The Grand Old Problem: Why the Republicans will not win the 2016 presidential election

September 17, 2015 9:10 am

Who would have ever thought that Donald Trump would be the leading candidate in the 2016 Republican primaries? His meteoric rise in the race for the Republican nomination epitomises the GOP’s main problem; they are too extreme. Whereas the Democrats’ five candidates are fairly balanced, with Bernie Sanders the only arguably radical candidate, every single one of the sixteen Republican candidates are what I would consider to be extreme. All are pro-life and pro-gun, two key Republican ideals that are just not synchronised with the general American public. This year a Gallup poll found that 50% of voters were pro-choice and 44% pro-life, the first time since 2008 that a majority of Americans have taken the pro-choice position. Furthermore, a 2015 poll conducted by the John Hopkins Centre for Gun Policy and Research and Research at the Bloomberg School of Public Health found that 85% of gun-owners and 83% non-owners favoured stricter gun laws. These polls suggest that the electorate is more aligned with the Democrats on these two huge election issues than the Republicans.

usa election 2015

If the Republicans want to win this election they need a candidate who appeals to the centre-ground. Mitt Romney provided this role in the 2012 election, but even he was too conservative for the American public. The Republicans need someone who embodies the party’s ideals but is also fairly moderate. I would propose a candidate like Illinois senator Mark Kirk who is pro-choice, pro-gun control and voted to repeal the Defence of Marriage Act. NBC Chicago even acknowledges him as the most liberal Republican, for his representation of a liberal state like Illinois, which is conservative in the more rural areas but a liberal bastion in Chicago and its surrounding suburbs. If a Republican like Kirk ran than perhaps the Republicans would provide a sensible alternative to the Democrats. However, unfortunately Kirk suffered a stroke in 2012, meaning the gruelling campaign trail may take its toll. There are other moderate candidates, mainly any members of the political action committee Republicans for Choice, who all share similar views with fellow member Senator Kirk.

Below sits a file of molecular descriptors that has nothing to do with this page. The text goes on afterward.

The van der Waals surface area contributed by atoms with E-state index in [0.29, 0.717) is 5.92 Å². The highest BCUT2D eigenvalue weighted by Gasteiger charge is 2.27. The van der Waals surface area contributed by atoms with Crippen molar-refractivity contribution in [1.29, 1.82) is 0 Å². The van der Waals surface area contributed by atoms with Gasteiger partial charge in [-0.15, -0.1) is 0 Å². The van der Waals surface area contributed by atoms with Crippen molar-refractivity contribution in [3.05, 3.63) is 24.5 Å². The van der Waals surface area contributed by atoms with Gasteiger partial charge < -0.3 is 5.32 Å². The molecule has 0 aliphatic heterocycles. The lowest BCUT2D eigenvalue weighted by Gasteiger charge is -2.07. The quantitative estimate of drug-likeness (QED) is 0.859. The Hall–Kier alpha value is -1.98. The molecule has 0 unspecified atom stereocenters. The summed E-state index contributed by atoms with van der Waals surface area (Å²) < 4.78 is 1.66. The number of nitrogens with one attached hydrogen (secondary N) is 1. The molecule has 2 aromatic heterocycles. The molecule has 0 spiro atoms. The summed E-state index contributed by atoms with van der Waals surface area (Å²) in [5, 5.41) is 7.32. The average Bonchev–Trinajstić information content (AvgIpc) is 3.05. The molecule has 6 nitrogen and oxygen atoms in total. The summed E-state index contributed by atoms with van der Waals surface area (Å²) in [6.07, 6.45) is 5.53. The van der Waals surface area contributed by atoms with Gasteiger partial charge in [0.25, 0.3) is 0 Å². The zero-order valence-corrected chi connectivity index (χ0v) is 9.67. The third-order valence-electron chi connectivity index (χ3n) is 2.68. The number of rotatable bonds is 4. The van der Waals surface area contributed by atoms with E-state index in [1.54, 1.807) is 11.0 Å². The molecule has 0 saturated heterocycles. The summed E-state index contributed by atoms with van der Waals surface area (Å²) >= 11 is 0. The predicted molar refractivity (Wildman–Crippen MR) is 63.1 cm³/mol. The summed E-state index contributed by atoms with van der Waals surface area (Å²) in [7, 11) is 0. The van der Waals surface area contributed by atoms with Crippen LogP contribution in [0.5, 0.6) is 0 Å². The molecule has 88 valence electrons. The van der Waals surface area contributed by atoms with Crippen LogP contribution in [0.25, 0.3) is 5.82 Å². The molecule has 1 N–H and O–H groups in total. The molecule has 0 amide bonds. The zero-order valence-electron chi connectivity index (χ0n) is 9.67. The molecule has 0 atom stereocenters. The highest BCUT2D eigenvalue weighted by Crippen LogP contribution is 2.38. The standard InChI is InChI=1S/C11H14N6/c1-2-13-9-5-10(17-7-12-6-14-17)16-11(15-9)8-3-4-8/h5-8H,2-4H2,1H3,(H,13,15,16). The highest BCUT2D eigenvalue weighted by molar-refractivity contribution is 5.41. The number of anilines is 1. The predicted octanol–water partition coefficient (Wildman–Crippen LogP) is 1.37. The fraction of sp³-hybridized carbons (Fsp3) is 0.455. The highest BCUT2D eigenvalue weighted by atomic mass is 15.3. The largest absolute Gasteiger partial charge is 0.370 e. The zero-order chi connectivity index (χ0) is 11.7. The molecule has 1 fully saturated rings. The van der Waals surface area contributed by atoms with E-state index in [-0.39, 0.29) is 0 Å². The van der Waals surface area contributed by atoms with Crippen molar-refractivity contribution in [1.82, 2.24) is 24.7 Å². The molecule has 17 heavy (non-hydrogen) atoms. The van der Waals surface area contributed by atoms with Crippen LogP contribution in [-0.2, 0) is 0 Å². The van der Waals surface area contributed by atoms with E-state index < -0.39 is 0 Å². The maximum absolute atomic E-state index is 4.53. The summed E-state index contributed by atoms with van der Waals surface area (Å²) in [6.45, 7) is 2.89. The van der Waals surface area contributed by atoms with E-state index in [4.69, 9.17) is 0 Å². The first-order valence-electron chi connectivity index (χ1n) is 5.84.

Unfortunately they seem to be aiming for defeat, with Donald Trump leading the polls by an average of 12%. A lot of people saw Trump as the “joke candidate” in many ways at the start but it seems we need to take him more seriously as it is becoming more likely he will win the nomination. Using British politics as a comparison, Jeremy Corbyn was seen as the least-likely candidate for the next Labour leader at the beginning of the leadership election but he won a 59% majority and now is the Leader of the Opposition. Although Trump is completely different to Corbyn ideologically, one would be naive to dismiss the minor similarities between the two; however, it seems comparing Democrat Bernie Sanders to Jeremy Corbyn would be more ideologically apt, but I digress.

In order to see a Republican president in the White House the party needs to find a new candidate. Somebody who is touch with Americans on the key issues. Not a warmonger like Lindsey Graham or a gun nut like Ted Cruz, but somebody who can really challenge the Democrats. The Rockefeller Republicans need to make a comeback this election or in the eleventh hour Mitt Romney needs to step in with a more centrist platform and save his party from certain defeat.

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